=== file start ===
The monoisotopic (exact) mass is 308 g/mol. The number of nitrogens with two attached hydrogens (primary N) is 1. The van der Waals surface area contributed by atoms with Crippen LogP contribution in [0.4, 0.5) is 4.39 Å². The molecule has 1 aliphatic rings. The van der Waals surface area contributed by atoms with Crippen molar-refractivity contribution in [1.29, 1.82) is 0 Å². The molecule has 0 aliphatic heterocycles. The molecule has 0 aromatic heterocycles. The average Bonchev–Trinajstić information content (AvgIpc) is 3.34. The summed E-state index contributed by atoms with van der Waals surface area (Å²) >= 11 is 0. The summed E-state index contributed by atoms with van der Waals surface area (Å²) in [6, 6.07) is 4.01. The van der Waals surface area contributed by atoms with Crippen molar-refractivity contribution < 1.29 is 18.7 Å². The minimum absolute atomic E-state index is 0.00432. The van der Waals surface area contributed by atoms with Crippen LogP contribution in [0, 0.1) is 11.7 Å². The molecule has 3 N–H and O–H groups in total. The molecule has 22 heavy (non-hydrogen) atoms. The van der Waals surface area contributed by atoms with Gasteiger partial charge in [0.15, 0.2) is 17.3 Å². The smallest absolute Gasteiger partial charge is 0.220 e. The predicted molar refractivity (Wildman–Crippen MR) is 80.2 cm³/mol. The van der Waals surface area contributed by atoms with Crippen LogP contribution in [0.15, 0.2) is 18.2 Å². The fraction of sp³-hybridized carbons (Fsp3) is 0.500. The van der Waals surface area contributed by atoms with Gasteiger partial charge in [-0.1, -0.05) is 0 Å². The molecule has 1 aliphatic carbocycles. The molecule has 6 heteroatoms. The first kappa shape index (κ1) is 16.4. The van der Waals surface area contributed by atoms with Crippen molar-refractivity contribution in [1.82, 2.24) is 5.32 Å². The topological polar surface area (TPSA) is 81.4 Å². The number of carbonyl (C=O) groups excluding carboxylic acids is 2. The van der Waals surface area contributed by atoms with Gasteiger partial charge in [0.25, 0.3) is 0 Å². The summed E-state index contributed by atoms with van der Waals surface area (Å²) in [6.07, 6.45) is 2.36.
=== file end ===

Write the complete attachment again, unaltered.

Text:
The monoisotopic (exact) mass is 308 g/mol. The number of nitrogens with two attached hydrogens (primary N) is 1. The van der Waals surface area contributed by atoms with Crippen LogP contribution in [0.4, 0.5) is 4.39 Å². The molecule has 1 aliphatic rings. The van der Waals surface area contributed by atoms with Crippen molar-refractivity contribution in [1.29, 1.82) is 0 Å². The molecule has 0 aliphatic heterocycles. The molecule has 0 aromatic heterocycles. The average Bonchev–Trinajstić information content (AvgIpc) is 3.34. The summed E-state index contributed by atoms with van der Waals surface area (Å²) >= 11 is 0. The summed E-state index contributed by atoms with van der Waals surface area (Å²) in [6, 6.07) is 4.01. The van der Waals surface area contributed by atoms with Crippen molar-refractivity contribution < 1.29 is 18.7 Å². The minimum absolute atomic E-state index is 0.00432. The van der Waals surface area contributed by atoms with Crippen LogP contribution in [0, 0.1) is 11.7 Å². The molecule has 3 N–H and O–H groups in total. The molecule has 22 heavy (non-hydrogen) atoms. The van der Waals surface area contributed by atoms with Gasteiger partial charge in [0.15, 0.2) is 17.3 Å². The smallest absolute Gasteiger partial charge is 0.220 e. The predicted molar refractivity (Wildman–Crippen MR) is 80.2 cm³/mol. The van der Waals surface area contributed by atoms with Crippen LogP contribution in [0.15, 0.2) is 18.2 Å². The fraction of sp³-hybridized carbons (Fsp3) is 0.500. The van der Waals surface area contributed by atoms with Gasteiger partial charge in [-0.1, -0.05) is 0 Å². The molecule has 1 aliphatic carbocycles. The molecule has 6 heteroatoms. The first kappa shape index (κ1) is 16.4. The van der Waals surface area contributed by atoms with Crippen molar-refractivity contribution in [1.82, 2.24) is 5.32 Å². The topological polar surface area (TPSA) is 81.4 Å². The number of carbonyl (C=O) groups excluding carboxylic acids is 2. The van der Waals surface area contributed by atoms with Gasteiger partial charge in [0.25, 0.3) is 0 Å². The summed E-state index contributed by atoms with van der Waals surface area (Å²) in [6.07, 6.45) is 2.36.